5 most shocking Census facts about growing poverty in the U.S.
The U.S. Census Bureau released their annual report on poverty Tuesday, outlining the dramatic decline in income and employment in the U.S.
The report, “Income, Poverty, and Health Insurance Coverage in the United States: 2010” (PDF), immediately made waves upon its release.
Below are the five most shocking new realities to come out of the report.
1. The number of those living in poverty is the highest in Census history.
As Clyburn pointed out at the hearing, the poverty rate rose for the third consecutive year, to 15.1 percent. The 46.2 million Americans living in poverty is the highest amount since the Census began recording the statistic 52 years ago.
2. We were richer last millennium.
Average income took a dramatic hit, declining 6.4 percent since 2007 — the last year before the recession. The current median income is 7.1 percent below the peak of median household income that was reached in 1999. In 2010, the average household earned a median of just $49,445.
3. Women still earn a fraction of what men make.
Despite the passage of years, the gender gap still has not closed in the workplace. According to the Census’ data, a woman working full-time for a full year earned approximately 77 percent of what a man working the same amount of time in the same job was paid. However, women were more likely to hold down that full-time job: Since 2007, the number of women working full-time year-round decreased by 2.8 million. More than twice that amount, 6.6 million men, left full-time jobs in the same time period.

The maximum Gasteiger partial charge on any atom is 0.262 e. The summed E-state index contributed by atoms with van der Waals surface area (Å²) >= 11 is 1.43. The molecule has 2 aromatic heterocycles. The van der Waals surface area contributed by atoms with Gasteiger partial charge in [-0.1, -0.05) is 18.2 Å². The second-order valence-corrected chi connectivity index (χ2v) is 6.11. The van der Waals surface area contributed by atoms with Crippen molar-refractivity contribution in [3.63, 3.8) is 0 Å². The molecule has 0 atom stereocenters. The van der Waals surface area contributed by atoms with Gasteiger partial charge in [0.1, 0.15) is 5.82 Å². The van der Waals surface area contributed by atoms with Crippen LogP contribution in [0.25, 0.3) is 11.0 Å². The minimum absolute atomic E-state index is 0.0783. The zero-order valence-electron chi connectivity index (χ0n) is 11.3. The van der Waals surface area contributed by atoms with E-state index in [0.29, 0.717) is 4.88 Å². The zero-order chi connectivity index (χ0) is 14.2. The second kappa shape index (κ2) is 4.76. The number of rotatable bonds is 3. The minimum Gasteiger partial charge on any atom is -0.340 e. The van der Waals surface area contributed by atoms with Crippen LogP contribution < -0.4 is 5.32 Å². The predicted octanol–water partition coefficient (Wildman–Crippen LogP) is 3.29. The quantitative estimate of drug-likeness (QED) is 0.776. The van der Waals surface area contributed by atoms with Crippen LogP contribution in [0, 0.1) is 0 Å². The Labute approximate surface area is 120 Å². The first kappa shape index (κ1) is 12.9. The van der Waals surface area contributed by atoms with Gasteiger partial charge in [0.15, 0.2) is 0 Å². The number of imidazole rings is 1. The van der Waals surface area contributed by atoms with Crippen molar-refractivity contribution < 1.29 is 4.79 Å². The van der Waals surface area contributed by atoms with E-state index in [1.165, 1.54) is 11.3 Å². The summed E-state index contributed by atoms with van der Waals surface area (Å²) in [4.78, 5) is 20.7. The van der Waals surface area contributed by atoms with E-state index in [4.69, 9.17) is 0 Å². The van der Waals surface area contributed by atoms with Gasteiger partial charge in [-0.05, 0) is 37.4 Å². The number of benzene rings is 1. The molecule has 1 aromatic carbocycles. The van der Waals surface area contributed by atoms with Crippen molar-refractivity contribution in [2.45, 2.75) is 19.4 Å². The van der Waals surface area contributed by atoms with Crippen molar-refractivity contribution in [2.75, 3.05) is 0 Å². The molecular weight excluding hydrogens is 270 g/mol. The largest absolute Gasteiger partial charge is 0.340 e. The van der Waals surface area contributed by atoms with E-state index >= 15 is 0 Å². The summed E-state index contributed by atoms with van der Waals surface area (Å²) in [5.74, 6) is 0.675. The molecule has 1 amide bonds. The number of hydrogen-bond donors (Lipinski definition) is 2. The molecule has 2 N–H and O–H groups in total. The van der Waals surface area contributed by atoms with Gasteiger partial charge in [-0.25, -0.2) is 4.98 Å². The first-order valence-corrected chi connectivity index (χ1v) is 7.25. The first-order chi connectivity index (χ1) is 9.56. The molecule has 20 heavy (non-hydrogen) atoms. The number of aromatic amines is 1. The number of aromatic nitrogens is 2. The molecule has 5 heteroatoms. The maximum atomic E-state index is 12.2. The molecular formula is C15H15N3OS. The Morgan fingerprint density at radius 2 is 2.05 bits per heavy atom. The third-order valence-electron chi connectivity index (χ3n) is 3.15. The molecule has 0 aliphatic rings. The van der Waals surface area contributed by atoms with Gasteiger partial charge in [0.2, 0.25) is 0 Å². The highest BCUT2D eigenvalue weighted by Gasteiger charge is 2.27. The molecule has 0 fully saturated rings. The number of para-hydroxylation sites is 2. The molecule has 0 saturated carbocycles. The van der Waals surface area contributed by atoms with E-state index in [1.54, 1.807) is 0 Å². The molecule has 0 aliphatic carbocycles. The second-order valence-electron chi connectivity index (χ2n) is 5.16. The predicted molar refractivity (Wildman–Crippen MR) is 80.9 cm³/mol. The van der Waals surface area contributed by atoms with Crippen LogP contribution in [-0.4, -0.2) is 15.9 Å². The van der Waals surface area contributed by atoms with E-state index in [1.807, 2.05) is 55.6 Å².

4. There’s no safety in numbers.
Not only has the total number of individuals living in poverty risen, the number of families living in poverty also saw a rise from previous years. About 9.2 million families (11.7 percent) were under the poverty line, up from 2009’s 8.8 million families (11.1 percent).
5. Everything’s bigger in the South — including the poverty rate.
While poverty rates remained fairly stable in the West, Northeast and Midwest, the South experienced an increase in poverty. In 2009, 17.6 million (15.7 percent) were under the poverty line. By 2010, they had added 1.5 million to that number, sending the poverty rate to 16.9 percent.
The report will surely be a favorite piece of evidence during upcoming congressional negotiations for jobs legislation and deficit reduction.
Rep. James Clyburn (D-SC), in the midst of a hearing for the deficit reduction super committee, cited the report just hours after its release. “Since we’ve been sitting here we’ve received notification that the nation’s poverty rate has increased to 15.1 percent, almost a full percentage point,” he said, underlining the urgency of the economic rescue attempt the committee was created to undertake.